Accounting Conservatism and Firm Investment: Evidence from the Global Financial Crisis
University of Pennsylvania - Accounting Department; University of Pennsylvania - The Wharton School
Ross L. Watts
Massachusetts Institute of Technology (MIT) - Sloan School of Management
November 22, 2013
MIT Sloan Research Paper No. 4941-11
This paper examines the effect of accounting conservatism on firm-level investment during the 2007-2008 global financial crisis. Using a differences-in-differences identification strategy, we find that firms with less conservative financial reporting experienced a sharper decline in investment activity following the onset of the crisis than firms with more conservative financial reporting, controlling for firm fixed effects and time-varying measures of investment opportunities. This relation is stronger for firms that are financially constrained, face greater external financing needs, or have higher information asymmetry. We do not obtain similar results for some placebo crisis, or following the negative demand shock to the economy caused by the events of September 11, 2001. In addition, we find that more conservative firms experienced lower declines in both debt raising activity and stock performance. In sum, these findings are consistent with our predictions that conservatism improves borrowing capacity and mitigates underinvestment.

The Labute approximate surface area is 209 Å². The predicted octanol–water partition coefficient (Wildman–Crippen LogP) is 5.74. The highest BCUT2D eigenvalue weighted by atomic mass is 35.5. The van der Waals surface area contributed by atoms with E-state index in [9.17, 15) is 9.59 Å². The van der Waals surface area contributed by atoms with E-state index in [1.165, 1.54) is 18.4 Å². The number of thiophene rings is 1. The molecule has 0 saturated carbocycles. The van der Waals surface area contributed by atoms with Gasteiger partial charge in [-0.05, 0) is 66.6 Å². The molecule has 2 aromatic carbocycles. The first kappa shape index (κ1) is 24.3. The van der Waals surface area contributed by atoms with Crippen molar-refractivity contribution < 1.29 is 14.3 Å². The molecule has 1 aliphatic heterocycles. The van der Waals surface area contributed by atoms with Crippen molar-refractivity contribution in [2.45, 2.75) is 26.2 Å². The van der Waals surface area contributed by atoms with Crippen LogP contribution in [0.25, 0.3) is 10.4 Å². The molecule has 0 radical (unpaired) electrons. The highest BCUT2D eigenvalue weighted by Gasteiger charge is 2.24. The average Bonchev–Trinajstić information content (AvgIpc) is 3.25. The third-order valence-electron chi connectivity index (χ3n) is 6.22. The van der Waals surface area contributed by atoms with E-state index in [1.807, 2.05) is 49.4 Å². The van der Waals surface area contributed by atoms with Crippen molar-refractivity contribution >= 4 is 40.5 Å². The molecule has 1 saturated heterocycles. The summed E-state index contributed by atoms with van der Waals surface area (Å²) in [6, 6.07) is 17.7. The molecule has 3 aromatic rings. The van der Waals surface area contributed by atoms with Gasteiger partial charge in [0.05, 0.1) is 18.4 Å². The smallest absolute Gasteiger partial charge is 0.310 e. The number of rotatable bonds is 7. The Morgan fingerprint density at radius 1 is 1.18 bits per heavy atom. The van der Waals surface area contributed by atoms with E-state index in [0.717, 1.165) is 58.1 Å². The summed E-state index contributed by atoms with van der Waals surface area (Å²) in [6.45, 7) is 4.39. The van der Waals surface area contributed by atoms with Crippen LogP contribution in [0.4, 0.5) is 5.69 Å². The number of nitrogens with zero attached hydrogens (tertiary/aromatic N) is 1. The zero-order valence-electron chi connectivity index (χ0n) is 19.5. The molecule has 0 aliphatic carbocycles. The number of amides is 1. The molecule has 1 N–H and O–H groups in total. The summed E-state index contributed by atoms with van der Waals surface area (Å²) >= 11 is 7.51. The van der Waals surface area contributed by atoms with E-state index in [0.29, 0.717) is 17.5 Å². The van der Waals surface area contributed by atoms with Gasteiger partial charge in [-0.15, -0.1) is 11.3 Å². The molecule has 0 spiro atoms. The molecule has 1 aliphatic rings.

Number of Pages in PDF File: 49
Keywords: Conservatism; Investment; Information Frictions; Financing Constraints; Crisis
JEL Classification: G01; G14; G31; G32; G34; M41working papers series
Date posted: November 1, 2011 ; Last revised: November 23, 2013
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